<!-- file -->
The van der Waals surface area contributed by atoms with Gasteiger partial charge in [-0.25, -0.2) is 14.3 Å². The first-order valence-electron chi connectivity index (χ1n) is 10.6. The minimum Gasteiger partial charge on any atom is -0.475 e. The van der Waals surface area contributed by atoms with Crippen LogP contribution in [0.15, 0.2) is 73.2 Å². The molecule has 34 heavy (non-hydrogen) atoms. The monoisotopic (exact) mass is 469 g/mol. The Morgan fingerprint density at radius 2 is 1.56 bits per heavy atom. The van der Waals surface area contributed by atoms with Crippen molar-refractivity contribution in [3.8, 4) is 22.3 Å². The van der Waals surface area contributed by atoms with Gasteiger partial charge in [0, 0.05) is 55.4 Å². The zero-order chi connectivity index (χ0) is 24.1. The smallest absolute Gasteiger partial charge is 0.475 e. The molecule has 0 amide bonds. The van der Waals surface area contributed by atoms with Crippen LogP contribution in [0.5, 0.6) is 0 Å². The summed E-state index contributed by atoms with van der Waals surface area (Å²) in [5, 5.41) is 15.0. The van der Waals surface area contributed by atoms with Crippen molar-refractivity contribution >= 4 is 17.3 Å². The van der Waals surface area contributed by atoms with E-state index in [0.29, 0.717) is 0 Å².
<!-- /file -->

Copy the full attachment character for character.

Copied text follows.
The van der Waals surface area contributed by atoms with Gasteiger partial charge in [-0.25, -0.2) is 14.3 Å². The first-order valence-electron chi connectivity index (χ1n) is 10.6. The minimum Gasteiger partial charge on any atom is -0.475 e. The van der Waals surface area contributed by atoms with Crippen LogP contribution in [0.15, 0.2) is 73.2 Å². The molecule has 34 heavy (non-hydrogen) atoms. The monoisotopic (exact) mass is 469 g/mol. The Morgan fingerprint density at radius 2 is 1.56 bits per heavy atom. The van der Waals surface area contributed by atoms with Crippen molar-refractivity contribution in [3.8, 4) is 22.3 Å². The van der Waals surface area contributed by atoms with Gasteiger partial charge in [0, 0.05) is 55.4 Å². The zero-order chi connectivity index (χ0) is 24.1. The smallest absolute Gasteiger partial charge is 0.475 e. The molecule has 0 amide bonds. The van der Waals surface area contributed by atoms with Crippen LogP contribution in [0.5, 0.6) is 0 Å². The summed E-state index contributed by atoms with van der Waals surface area (Å²) in [5, 5.41) is 15.0. The van der Waals surface area contributed by atoms with Crippen molar-refractivity contribution >= 4 is 17.3 Å². The van der Waals surface area contributed by atoms with E-state index in [0.29, 0.717) is 0 Å².